Restaurant Review: Restaurant Reviews
Walton's Fancy and Staple pulls out all the stops in its newly refurbished West Sixth Street building
Reviewed by Kate Thornberry, Fri., July 17, 2009
Walton's Fancy and Staple609 W. Sixth, 542-3380
It's difficult – no, it's impossible – to write about Walton's without praising the loving restoration of the historic West Sixth Street building it now occupies. Clearly, no expense was spared and no corners cut; from the creamy restored white woodwork of the doors and windows to the solid brass bathroom fixtures, every detail is satisfyingly complete. The overall atmosphere is lovely and prosperous in a way rarely encountered in today's cost-cutting business environment.
Walton's is a dual concern: It's a bakery, coffee shop, and sandwich counter, as well as a florist and gift shop. The floral aspect offers some great bargains (a dozen gigantic roses for $15, 10 stems of Gerber daisies for $8), but it primarily functions as a serene setting for the cafe. Thanks to excellent financial backing (as part of Sandra Bullock's business empire), Walton's is able to offer its wares at competitive prices in spite of the money lavished on the fixtures. For example, the La Marzoco espresso machine is top-notch, and the espresso itself is strong, low-acid, and heavenly; nevertheless, all of the espresso drinks are priced from $2.25 to $3.85.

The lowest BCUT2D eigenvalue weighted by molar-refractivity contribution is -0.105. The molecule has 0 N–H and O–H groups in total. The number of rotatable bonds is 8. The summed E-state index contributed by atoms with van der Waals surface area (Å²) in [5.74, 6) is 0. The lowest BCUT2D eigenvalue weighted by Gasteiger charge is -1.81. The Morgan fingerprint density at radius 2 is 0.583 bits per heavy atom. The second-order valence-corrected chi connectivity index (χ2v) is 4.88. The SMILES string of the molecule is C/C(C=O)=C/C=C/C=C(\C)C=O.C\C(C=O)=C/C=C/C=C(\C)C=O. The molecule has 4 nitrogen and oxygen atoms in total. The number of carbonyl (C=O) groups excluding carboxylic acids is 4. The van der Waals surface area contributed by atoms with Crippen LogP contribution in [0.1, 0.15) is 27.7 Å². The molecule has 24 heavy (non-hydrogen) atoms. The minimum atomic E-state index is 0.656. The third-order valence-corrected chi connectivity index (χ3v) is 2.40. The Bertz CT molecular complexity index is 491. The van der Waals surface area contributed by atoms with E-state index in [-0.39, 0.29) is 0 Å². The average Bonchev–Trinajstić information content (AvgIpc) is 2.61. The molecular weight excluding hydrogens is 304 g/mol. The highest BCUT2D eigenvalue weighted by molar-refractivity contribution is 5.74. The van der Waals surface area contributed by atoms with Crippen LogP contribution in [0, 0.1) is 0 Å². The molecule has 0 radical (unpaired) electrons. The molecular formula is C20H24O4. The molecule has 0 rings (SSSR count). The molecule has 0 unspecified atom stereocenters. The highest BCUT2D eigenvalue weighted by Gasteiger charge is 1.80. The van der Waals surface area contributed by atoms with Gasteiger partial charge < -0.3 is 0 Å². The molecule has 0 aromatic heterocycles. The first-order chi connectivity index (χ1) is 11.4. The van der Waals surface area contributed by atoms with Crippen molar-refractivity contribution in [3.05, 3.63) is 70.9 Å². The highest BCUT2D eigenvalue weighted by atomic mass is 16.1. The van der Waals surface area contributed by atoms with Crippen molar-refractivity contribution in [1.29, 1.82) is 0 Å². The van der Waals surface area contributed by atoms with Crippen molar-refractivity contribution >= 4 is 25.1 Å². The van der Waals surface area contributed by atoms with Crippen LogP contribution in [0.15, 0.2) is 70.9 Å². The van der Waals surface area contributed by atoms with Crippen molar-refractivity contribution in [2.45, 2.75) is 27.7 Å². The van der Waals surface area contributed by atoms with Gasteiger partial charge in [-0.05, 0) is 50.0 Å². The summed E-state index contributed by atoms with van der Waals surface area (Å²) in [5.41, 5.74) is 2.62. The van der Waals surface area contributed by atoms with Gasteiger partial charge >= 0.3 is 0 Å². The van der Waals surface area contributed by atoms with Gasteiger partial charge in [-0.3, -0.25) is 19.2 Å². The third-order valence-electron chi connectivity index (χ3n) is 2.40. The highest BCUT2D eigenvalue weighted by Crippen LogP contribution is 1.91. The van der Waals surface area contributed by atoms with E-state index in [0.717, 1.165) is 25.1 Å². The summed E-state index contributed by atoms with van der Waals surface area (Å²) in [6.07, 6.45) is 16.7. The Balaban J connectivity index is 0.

The sandwich counter offers six hot, nine cold, and six panini sandwiches, priced from $5.50 to $12.50, with most less than $7. Pretty standard, until you consider that Walton's is using only the choicest premium ingredients: Niman Ranch, Applegate Farms, and Applewood deli meats; Maytag blue, imported Stilton, Saint-André Brie, and Vermont cheddar cheese. The dressings and spreads are made in-house, as are the meatballs, eggplant Parmesan, roasted vegetables, and, of course, all the breads.
The building houses a good-sized working bakery in the back, where all the bakery items and sandwich breads are made. Walton's bakes multigrain, French white, baguettes, ciabatta, brioche, sourdough, foccacia, challah, and rye, supplying not only itself but a few other restaurants around town (see "Max's Wine Dive"). Bread can be bought by the loaf ($4-6) or half-loaf. The pastries, muffins, scones, cupcakes, cheesecakes, and cakes are reasonably priced as well. The lemon tart ($3) is a standout, with a crisp, short pastry and a tart, deeply lemony filling, as are the Golden Egg ($1), a delicately spice-flavored sponge cake, and the fresh-daily croissants ($2.25). Walton's is well-staffed with an enthusiastic crew that will steer you toward the freshest baked goods and make sandwich recommendations if you ask.
On the downside, Walton's has no free Wi-Fi and no free parking: You either have to pay $5 to park in the lot next to the building or seek out a meter and hoof it.